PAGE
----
One easy way to make sure your child enjoys good health and a happy future is to have them play outside. Unlike previous generations, children these days spend an increasing amount of time indoors. There are many reasons for this ranging from the growing use of electronic devices to a lack of safe outdoor areas. Still, children do need to play outside, and here are six reasons why:
While it is true that excessive exposure to sunshine can cause sunburns and increase the risk of skin cancer, your body does need sunlight. One reason is that sunshine stimulates the production of Vitamin D, which performs many vital functions like regulating the immune system and promoting the development of strong bones. Exposure to the sun also boosts mood and promotes restful sleep. Both adults and children need to get some sun every day.
Children should get at least an hour’s worth of exercise every day, and playing outside can help them get it. Yes, they could run on a treadmill indoors, but they would almost certainly have a lot more fun riding a bike or playing with a ball outside. One way to promote outdoor play is to use a quality and safe backyard playset.
Executive function describes such skills as planning, negotiating, problem-solving, and setting priorities. Creativity is another aspect of executive function, and it can help you entertain yourself or solve a problem. Children need to learn these skills, and they also need plenty of free and unstructured time to do so. They need both times with other children and time by themselves, and they need plenty of chances to figure things out on their own and make up their own games. Playing outside gives them many opportunities to develop these crucial skills.
Children also need the opportunity to take risks and thus learn what of which they are truly capable. While it may worry you as a parent to see your child take risks, they need to do so in order to develop self-confidence and courage so they can face life’s troubles head-on. Not everything is going to go to your child’s way. They may hurt themselves trying to climb a tree or be humiliated by another child. They need to learn how to handle such problems, and people learn more from their failures than they do from their successes.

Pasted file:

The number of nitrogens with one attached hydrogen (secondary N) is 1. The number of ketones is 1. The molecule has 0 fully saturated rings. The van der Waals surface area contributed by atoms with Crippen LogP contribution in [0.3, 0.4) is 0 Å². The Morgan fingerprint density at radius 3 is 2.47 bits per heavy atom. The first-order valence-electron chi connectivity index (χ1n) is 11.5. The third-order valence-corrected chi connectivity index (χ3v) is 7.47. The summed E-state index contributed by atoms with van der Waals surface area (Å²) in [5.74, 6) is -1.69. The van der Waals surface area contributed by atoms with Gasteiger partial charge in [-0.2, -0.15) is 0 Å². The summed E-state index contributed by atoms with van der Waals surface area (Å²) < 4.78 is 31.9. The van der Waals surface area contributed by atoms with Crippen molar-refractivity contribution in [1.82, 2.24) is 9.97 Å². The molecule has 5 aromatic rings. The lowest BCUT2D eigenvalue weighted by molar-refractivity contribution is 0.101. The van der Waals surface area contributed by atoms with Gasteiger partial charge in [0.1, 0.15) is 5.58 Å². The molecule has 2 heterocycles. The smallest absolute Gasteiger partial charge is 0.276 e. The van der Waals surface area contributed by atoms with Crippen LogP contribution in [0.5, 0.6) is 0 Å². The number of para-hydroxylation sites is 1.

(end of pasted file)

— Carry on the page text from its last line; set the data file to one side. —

Children need to learn how to interact with other children in unstructured settings. They can’t learn everything they need to know from controlled environments like school or sports teams, where an adult is running things. Children need to learn how to make friends, solve disputes, share thoughts, and how to treat each other. They also need to learn how to work together without an adult, telling them what to do.
One significant change in recent decades has been the reduction in the amount of time that children spend outdoors. A child who never goes hiking, climbing a mountain, or swimming in a river isn’t likely to develop an appreciation for nature. Children who see animals in their natural habitat will develop more interest in those animals than a child who merely sees them on TV. Children need to see nature in person to appreciate it truly and want to protect it.
So, do what your parents probably did and send your kids outside to play. Join them if you can, and do your part to make sure future generations of children can play outside.